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Ethan Happ’s rise to March stardom

The day was Wednesday, February 10th.

The Wisconsin Badgers were five games into a season-defining win streak and were welcoming Big Ten bottom-feeder Nebraska into the Kohl Center in Madison, Wisconsin. Their redshirt-freshman center Ethan Happ was undoubtedly already a household name in basketball circles. He had poured in 18 points, grabbed 15 rebounds and willed his struggling teammates to an overtime win in Syracuse’s vaunted Carrier Dome. He had posted another mammoth double-double against a far more heralded rookie counterpart in Maryland’s Diamond Stone. He had forced in a layup in the last 12 seconds to knock off a Michigan State team lauded as one of the nation’s best. He had dominated future-lottery pick Thomas Bryant and Indiana with a career-high 25 points to hand the eventual Big Ten champions their first conference loss.

With a resumé like this, filled with big-time performances against big-time players and teams, most would assume it would have been hard for then-interim coach Greg Gard to ask for anymore from his 6’9” workhorse down low. However, during that seemingly innocuous mid-winter night, that assumption was proved entirely wrong.

Happ struggled mightily, going without a field goal on three attempts and pulling down an insignificant three rebounds. The Badgers won the game comfortably, but Coach Gard was anything but comfortable with the showing from his big guy.

“At home against Nebraska he really struggled,” recalled Gard after Thursday’s practice in Philadelphia. “I think he only scored two points. He was in foul trouble, it just wasn’t his night. Typically with freshmen you see a lot of peaks and valleys. You see a good night where they look like they’ve been there three or four years, and then you see [a night where] they just walked off of a high school gym and into the college game. Nebraska was one of those nights [for Ethan].”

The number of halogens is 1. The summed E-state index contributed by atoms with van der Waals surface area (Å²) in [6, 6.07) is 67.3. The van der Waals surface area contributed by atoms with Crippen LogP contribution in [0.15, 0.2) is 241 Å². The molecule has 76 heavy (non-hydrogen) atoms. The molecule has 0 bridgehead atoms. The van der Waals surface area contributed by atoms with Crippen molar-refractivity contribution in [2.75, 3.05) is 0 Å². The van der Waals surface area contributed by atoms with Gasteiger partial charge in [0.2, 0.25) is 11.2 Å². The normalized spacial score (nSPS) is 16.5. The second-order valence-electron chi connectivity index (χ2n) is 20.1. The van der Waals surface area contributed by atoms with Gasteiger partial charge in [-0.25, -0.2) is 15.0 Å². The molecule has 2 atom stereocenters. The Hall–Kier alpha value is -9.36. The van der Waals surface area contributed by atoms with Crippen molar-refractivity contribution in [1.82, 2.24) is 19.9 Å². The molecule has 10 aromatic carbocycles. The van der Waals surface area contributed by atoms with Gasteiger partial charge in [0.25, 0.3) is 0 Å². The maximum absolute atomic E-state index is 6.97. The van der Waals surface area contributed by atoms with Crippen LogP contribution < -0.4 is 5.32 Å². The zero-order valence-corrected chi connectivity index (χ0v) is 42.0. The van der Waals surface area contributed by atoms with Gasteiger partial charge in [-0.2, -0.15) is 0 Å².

Gard knew that the talent in Happ’s game was there, but knew that it would mean nothing going forward if he could not develop the consistency that he was lacking. Gard did not pull any punches in challenging his young star with the necessity of bringing it night  in and night out, against whatever opposition stood in the way. Both parties acknowledge that that performance, that challenge, and that night played a vital role in both Happ’s improvement, and the Badgers’ success as a whole.

“I really saw him turn a corner after [that game],” Gard revealed. “I think his consistency level has grown over the last month and a half [since Nebraska], he practices at a higher rate for longer periods of time, and he has really matured in those terms.”

“Yeah, I think it was [a turning point],” Happ agreed when he took the podium shortly after his coach on Thursday. “My mindset was the biggest thing that it changed. It wasn’t anything physical or skill-wise. I kind of just stopped getting down on myself for not performing well and I think that helped myself and the team get to where we are now.”

“When [Ethan] first got on campus, he took criticism pretty hard,” recalled teammate Bronson Koenig, speaking beside Happ. “He’s done a better job recently not getting so down on himself and has really mentally matured in that sense since [last year].”